U.S. Policy Inconsistencies Leading Up to the Korean War

Dates Policy maker and Documents Commitments Made Inconsistencies
1945 President Roosevelt Multilateral trusteeship on Korea at the Yalta Conference (February 4-11), July 17 at Potsdam Conference (US successful test of nuclear weapons in the New Mexico on July 16) , international alliance of Wilsonian concept of collective security embracing Soviet Union for their commitment for ending WWII; April 12 Roosevelt died.  
1945 Surrender of Germany and Japan (May 8 & August 14) August 8, Soviet Union enters the Pacific war. August 6th and 9th nuclear bombs dropped on Hiroshima and Nagasaki  
February 22, 1946 George Kennan "A Long Telegram" calling for containment of Soviet expansionism  
March 12, 1947 President Truman Truman Doctrine providing economic and military support for Greece and Turkey preventing them from falling into Soviet sphere  
April 4, 1947 Robert Patterson, Secretary of War   The U.S. should withdraw from South Korea at an early date since occupation was a great drain on War Department funds and to meet greater needs for our shrinking military resources and the Congress was not likely to provide $600 million for Korea (Acheson, 1971: 2; Cumings, 1983: 20)
1947 Dean Acheson, Undersecretary of State in a secret hearing We have drawn the line in Korea meaning containment of Russian influence had to be applied into Korea (Cumings, 1983: 21)  
June 1947 George Kennan, the head of Policy Planning Staff (PPS) Japan and Korea are the areas outside Europe requiring large-scale economic assistance. Later he dropped Korea after China. (Cumings, 1983: 21)  
June 5, 1947 Marshall Plan (for European reconstruction after WWII)
June 7-24, 1947 Blockade of Berlin
September 24, 1947 George Kennan   "Our policy should be to cut our losses and get out of there as gracefully but promptly as possible." (Cumings, 1983: 24)
August 15, 1948     American military government ended in South Korea
November 2, 1948 Republican losses in both Presidential and Congressional elections
June 10, 1949 Secretary of Defense Louis Johnson Johnson stimulated the NSC 48 deliberations by recommending that the American objective should be to contain communism in Asia. (Cumings, 1983: 32)  
NSC 68 Calling for an end to demobilization and for increased military force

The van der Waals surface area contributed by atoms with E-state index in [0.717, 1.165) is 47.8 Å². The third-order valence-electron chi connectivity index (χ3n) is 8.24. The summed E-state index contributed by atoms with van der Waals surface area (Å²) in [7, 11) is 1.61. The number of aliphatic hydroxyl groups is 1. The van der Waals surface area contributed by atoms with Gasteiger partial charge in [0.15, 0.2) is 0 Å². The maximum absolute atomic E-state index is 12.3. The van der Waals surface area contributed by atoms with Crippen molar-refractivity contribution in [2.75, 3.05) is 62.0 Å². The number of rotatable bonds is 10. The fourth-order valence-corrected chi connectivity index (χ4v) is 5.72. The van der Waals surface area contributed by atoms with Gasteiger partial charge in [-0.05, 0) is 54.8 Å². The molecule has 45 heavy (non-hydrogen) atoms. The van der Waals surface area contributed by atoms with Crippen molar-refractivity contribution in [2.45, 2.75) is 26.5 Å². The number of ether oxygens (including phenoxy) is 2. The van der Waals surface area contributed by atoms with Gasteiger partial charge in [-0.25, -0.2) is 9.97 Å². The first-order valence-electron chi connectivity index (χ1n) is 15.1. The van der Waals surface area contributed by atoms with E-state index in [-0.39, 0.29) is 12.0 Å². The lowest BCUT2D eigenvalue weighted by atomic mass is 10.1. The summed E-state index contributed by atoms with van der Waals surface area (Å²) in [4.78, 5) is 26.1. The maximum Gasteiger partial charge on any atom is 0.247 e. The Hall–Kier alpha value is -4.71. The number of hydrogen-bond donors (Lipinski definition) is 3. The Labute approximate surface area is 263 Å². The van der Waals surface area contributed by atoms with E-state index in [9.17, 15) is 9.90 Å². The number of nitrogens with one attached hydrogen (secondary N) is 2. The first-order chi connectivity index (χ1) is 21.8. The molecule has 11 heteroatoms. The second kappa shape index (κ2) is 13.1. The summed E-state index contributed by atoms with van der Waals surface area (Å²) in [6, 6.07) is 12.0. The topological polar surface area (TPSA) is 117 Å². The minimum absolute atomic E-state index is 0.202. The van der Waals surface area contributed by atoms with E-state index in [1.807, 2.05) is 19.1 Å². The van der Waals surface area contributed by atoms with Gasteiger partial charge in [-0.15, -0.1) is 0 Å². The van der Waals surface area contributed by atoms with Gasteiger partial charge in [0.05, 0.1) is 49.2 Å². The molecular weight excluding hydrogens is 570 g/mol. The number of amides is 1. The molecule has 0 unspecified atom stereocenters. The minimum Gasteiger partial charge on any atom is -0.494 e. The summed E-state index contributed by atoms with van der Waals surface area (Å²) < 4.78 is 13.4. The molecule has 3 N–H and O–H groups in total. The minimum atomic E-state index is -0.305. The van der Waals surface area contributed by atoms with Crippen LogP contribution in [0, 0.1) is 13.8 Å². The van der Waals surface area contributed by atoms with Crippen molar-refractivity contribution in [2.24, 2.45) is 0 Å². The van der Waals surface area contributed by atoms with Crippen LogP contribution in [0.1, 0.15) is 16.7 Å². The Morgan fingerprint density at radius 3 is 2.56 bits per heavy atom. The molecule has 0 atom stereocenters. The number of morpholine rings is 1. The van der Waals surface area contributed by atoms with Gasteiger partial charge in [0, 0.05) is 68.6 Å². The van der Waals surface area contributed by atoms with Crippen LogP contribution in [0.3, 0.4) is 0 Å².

June 30, 1949 NSC   Final withdrawal of U.S. troops from South Korea
September, 1949 Soviet Union conducts a successful in nuclear test
1949 President Truman setting a limit on the military budget of roughly 15 billion dollars for FY-1950. Secretary of Defense Louis Johnson was committed to cut defense spending, “demobilization” (Pelz, 1983: 115). The military planners’ struggle over budgets, roles, and missions became public in 1949. (Pelz, 1983: 117)

During the first five months of 1950, the Russians gave the North Koreans an offensive force-tactical aircraft, armor, trucks, and artillery. However, Truman and Acheson did not reinforce the South Korean armed forces with tanks, antitank guns, artillery, and planes. Truman had enough funds $75 million for aid to the general area of China, approved by the Congress in 1950. However, Korea was not in the aid list. (Pelz, 1983: 118)
December 1949 Fall of Chiang K’ai shek and withdrawal to Formosa
January 12, 1950 Dean Acheson, Secretary of State   Acheson declared that Aleutians from Japan and Okinawa to the Philippines. Formosa, Korea, Indochina, and Indonesia were excluded from American defense lines.
January 19, 1950 Dean Acheson, Secretary of State   Acheson wrote to his daughter, “This has been a tough day not so much by way of work, but by way of troubles. We took a defeat in the House on Korea, which seems to be to have been our own fault. One should not lose by one vote. [The vote was 193 to 192.]
April 1950 NSC 68 Calling for an end to demobilization and for increased military force, and the U.S. needed to apply force to counteract Soviet’s expansionism.